Healthy Pet, Happy Vet
Jacy Soriat, Selkirk Veterinary Hospital
As veterinary professionals our mission is to “foster pet health and client happiness” which is why we were so thrilled with the theme of this year’s Animal Health Week: One Health (Animal Health + Human Health + Planet Health). For those of you who don’t know what Animal Health Week is, it’s a week dedicated to the national public awareness of important animal health related issues. All across Canada, veterinary hospitals provide education to their communities based on the CVMA’s (Canadian Veterinary Medical Association) theme for that year. The message for 2016 is to emphasize the connection between the health of our pets and wildlife, the health of ourselves and our neighbors, and the health of this beautiful country we get to call home.
The standards and quality of pet healthcare have changed immensely over the years, and as an owner, it can be difficult to stay up to date. The American Animal Hospital Association (AAHA) and the American Veterinary Medical Association (AVMA) developed Preventive Healthcare Guidelines for dogs and cats. Included in these guidelines is an assessment for infectious and zoonotic (transmissible between animal and human) diseases and immunization with ‘core’ vaccinations. Although Rabies is the most commonly known zoonotic disease, you are at risk of contracting many other things from your furry friend, such as parasites, bacteria, and certain fungi. Annual health examinations, vaccinations, and parasite prevention not only keep your pet in their best health, it will help keep you in good health too.
Studies show that dogs have been man’s best friend for many thousands of years, but why is that? Owning a pet, whether it’s a dog or cat, has been shown to improve your mental and physical health. One of the obvious benefits, pertaining more to being a dog owner, is keeping up an active lifestyle. When you and Rover are exercising regularly and maintaining a healthy weight, you reduce your risk of developing arthritis, high blood pressure, diabetes, and other dangerous health concerns. St John Ambulance has a Therapy Dog program provided by volunteer dogs and handlers who aim to improve the health, safety and quality of Canadian lives. The program provides pet companionship to a variety of people such as hospitalized patients, children struggling with reading, victims of trauma and crime, and those living in homeless shelters. Jeanne Shaw, the West Kootenay unit facilitator for the St. John Ambulance Therapy Dogs, explains that many of these individuals have previously had dogs in their lives and visiting with the therapy dogs allows them to reflect on positive memories. As for the feline fanciers, don’t worry, cats bring some benefits to the table too. A study from the University of Minnesota showed that a cat owner’s risk of death from cardiovascular disease was 30%-40% lower than someone without a feline companion. Having Felix around can also reduce the chances of developing allergies or even asthma. That being said, perhaps pets are the best medicine after all.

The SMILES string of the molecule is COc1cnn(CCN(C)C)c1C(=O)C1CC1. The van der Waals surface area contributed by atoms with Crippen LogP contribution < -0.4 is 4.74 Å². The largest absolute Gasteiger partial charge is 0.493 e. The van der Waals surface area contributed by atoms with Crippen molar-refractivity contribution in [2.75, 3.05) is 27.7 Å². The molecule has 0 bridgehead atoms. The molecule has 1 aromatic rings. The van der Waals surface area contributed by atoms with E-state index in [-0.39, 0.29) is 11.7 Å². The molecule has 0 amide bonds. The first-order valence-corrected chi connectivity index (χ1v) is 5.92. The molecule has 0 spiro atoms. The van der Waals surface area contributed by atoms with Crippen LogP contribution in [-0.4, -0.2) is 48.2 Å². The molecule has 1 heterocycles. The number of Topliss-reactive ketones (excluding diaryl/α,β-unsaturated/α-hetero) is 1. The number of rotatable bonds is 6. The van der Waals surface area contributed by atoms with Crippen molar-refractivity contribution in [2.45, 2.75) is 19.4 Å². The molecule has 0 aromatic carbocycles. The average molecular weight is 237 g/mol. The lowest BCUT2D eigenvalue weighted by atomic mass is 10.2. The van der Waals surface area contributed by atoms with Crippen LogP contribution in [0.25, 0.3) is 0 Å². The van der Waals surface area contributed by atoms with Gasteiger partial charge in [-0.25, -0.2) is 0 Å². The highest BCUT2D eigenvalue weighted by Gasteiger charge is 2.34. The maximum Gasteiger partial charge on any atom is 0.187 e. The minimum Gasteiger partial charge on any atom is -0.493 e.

Most everyone who owns a television knows Bob Barker of The Price is Right and his infamous closing line, “Remember to spay and neuter your pets”. Working in the veterinary industry, we cannot stress enough how important this advice really is. Although people have become more responsible over the years, with an increase in pets being spayed or neutered, overpopulation of domesticated animals is still a growing concern. The millions of homeless animals are reason enough to spay/neuter, without the added concern of their carbon “paw print” (cat litter, plastic poop bags, greenhouse gas emissions from meat production/pet food, etc.) From a different point of view, our carbon footprint is jeopardizing the health of our beloved pets as well. According to an article published in the Environmental Research Journal in January of 2012, “dogs whose owners reported use of professionally applied lawn pesticides were 70 percent more likely to have lymphoma (a cancer of white blood cells).” Ultimately, whether you’re a paw print or a foot print, we need to reduce our imprint.
As you can see, animal health, human health, and planet health, are an infinite circle of one health. Each one connects to the other and touches it in some way, whether it be a positive or negative impact. Simple changes like following the healthcare recommendations of your pet’s veterinarian can help contribute to animal health. If you spend a little more time around your “fur baby” when you’re feeling blue, or bring them along when a friend is feeling blue, you can contribute to human health. By becoming more conscientious of the prints we’re leaving behind, we can contribute to planet health. And so, with a balance of all three, we can achieve one health.